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GPU driver updates...how often should you.


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I usually update drivers when I think about them but I notice that more and more the drivers seem to be for games I don't have or for cards well above mine.

I have a 1070. Am wondering if the drivers make any difference to older cards anymore. Does it matter if I don't do an update every new update and wait until maybe one even two have happened.

Any thoughts?

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1 hour ago, Maharin said:

I should add that sometimes they introduce bugs with new versions (duh) so it may break some things while helping others.  You know, like everything else related to computer software.

That's why I only ever update after a year or when things start going not quite right which almost never happens for me.

I have an rtx 3080, so it's not like I'm begging to get every bit of fps possible.


Now with AMD GPUs, I'd say update as much as needed since those cards pretty much always need at least one more update to fix their bugs with games. It just never ends with them. Nvidia very rarely ever gives me any issues, so I just don't care to update often anymore.


For an old card like a GTX 1070, I'd say the bugs are likely all worked out by now. But an update might give you 1 or 2 more fps with some titles (including titles not listed in the updates). So it's really just a matter of how desperate are you to try to squeeze out more fps? It's mainly only the last 2 generation of cards that might still have bugs, security flaws or stability issues being worked out.

Edited by Fox (see edit history)
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Thanks. Now that you mention the bugs I do recall a few updates ago I had to revert my driver as as soon as I updated my screen "got glitchy". Not recalling what it was exactly but I know I had to go back to the older driver I had.

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Everyone has their own preferences, but this is typically what I do with drivers:


  • New hardware  - check to see if there are stable, updated drivers
  • Every 6 months - Check for new drivers
  • Having issues - Check for new drivers


I don't fret about the drivers enough to make me check them on a more frequent basis (say every month), but when I start seeing issues, it is the first thing I check out.

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Don't know if this is true for all software houses, but my employer writes software for networking hardware. We have a major/minor/patch heirarchy, and there is a systematic way of how they approach stuff.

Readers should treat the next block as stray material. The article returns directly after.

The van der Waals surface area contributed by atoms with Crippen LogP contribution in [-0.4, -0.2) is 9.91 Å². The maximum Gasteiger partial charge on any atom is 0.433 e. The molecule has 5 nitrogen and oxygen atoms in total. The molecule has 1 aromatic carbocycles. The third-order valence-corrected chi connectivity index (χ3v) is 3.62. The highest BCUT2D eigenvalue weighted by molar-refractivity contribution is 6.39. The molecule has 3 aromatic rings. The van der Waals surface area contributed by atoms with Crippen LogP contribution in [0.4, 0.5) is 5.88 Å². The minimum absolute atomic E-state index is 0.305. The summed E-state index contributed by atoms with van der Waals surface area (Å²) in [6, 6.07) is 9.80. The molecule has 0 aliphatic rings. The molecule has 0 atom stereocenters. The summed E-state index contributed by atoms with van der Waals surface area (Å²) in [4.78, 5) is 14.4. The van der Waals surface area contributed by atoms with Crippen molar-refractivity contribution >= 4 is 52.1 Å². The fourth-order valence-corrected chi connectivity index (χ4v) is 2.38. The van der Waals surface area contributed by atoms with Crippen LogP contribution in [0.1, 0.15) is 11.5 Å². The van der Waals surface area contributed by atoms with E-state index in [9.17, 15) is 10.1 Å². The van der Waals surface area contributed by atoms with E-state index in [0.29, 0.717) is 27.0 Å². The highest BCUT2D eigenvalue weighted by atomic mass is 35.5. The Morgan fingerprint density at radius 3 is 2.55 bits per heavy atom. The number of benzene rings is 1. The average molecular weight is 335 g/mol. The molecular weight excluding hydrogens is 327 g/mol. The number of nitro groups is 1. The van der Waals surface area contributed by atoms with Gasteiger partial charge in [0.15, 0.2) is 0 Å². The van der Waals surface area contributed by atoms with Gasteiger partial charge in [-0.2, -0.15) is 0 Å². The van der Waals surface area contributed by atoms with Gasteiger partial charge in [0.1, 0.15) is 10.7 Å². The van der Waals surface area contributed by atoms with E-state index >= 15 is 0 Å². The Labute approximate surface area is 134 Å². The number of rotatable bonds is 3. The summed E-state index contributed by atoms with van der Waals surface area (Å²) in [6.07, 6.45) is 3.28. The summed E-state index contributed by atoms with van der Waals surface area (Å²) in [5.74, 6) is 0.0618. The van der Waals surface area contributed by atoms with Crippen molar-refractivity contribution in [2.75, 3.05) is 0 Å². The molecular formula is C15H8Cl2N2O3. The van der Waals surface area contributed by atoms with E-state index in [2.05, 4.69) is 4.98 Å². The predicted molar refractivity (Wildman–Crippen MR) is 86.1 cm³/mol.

A major version introduces substantially new features. (1.x)


A minor version adds new functionality onto existing features (X.1)


A patch can be an optimisation patch, a feature patch, a bug patch or a security patch. 


However, it usually goes that the first 6 months after release, there's a lot of new functionality, optimisations, and bugs. After that, it's all bugs and security fixes. 


It would be different for Nvidia, but not substantially so. First year after the release of the 30X0 generation, there would have been a lot of new features and optimisation for new games etc, based on collected real world data. After that, it would be mainly bug fixes and security patches, because the bulk of the team would be reassigned to working on the 40X0 project.


Since vulnerabilities in video drivers would be impractical to exploit for criminals, after the first year, I don't really bother to update drivers unless there is something I read that will help. It won't improve performance, and it's unlikely to introduce a new featuee that is supported on my Hardware.

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You should only update your graphics drivers when you need it. And you need it when something quits working or you need the upgrade to install something. If everything's working okay just leave it alone.


When you install a new graphics driver something may quit working or you may have a problem somewhere else. If you install it because you have to well you'll just have to deal with it. But if you didn't need it, you are creating a pain in the rear for yourself. 

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